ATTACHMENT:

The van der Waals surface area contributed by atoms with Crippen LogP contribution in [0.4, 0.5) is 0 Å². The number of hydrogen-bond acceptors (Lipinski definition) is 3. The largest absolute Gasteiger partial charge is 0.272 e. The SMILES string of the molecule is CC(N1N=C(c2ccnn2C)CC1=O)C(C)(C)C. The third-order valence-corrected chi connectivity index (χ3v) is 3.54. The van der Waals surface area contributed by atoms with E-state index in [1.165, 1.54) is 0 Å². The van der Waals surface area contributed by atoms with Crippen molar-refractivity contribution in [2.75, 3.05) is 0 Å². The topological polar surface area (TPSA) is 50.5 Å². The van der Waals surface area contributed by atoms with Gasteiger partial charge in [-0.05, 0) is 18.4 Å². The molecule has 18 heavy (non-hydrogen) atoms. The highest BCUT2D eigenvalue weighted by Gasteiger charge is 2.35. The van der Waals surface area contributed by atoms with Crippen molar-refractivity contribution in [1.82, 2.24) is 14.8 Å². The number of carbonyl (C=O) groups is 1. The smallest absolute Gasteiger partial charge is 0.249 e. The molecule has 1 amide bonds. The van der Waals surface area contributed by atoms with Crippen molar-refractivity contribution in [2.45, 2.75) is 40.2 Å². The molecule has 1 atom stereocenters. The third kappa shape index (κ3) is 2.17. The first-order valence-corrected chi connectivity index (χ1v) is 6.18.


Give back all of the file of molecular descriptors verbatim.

The van der Waals surface area contributed by atoms with Crippen LogP contribution in [0.4, 0.5) is 0 Å². The number of hydrogen-bond acceptors (Lipinski definition) is 3. The largest absolute Gasteiger partial charge is 0.272 e. The SMILES string of the molecule is CC(N1N=C(c2ccnn2C)CC1=O)C(C)(C)C. The third-order valence-corrected chi connectivity index (χ3v) is 3.54. The van der Waals surface area contributed by atoms with E-state index in [1.165, 1.54) is 0 Å². The van der Waals surface area contributed by atoms with Crippen molar-refractivity contribution in [2.75, 3.05) is 0 Å². The topological polar surface area (TPSA) is 50.5 Å². The van der Waals surface area contributed by atoms with Gasteiger partial charge in [-0.05, 0) is 18.4 Å². The molecule has 18 heavy (non-hydrogen) atoms. The highest BCUT2D eigenvalue weighted by Gasteiger charge is 2.35. The van der Waals surface area contributed by atoms with Crippen molar-refractivity contribution in [1.82, 2.24) is 14.8 Å². The number of carbonyl (C=O) groups is 1. The smallest absolute Gasteiger partial charge is 0.249 e. The molecule has 1 amide bonds. The van der Waals surface area contributed by atoms with Crippen molar-refractivity contribution in [2.45, 2.75) is 40.2 Å². The molecule has 1 atom stereocenters. The third kappa shape index (κ3) is 2.17. The first-order valence-corrected chi connectivity index (χ1v) is 6.18.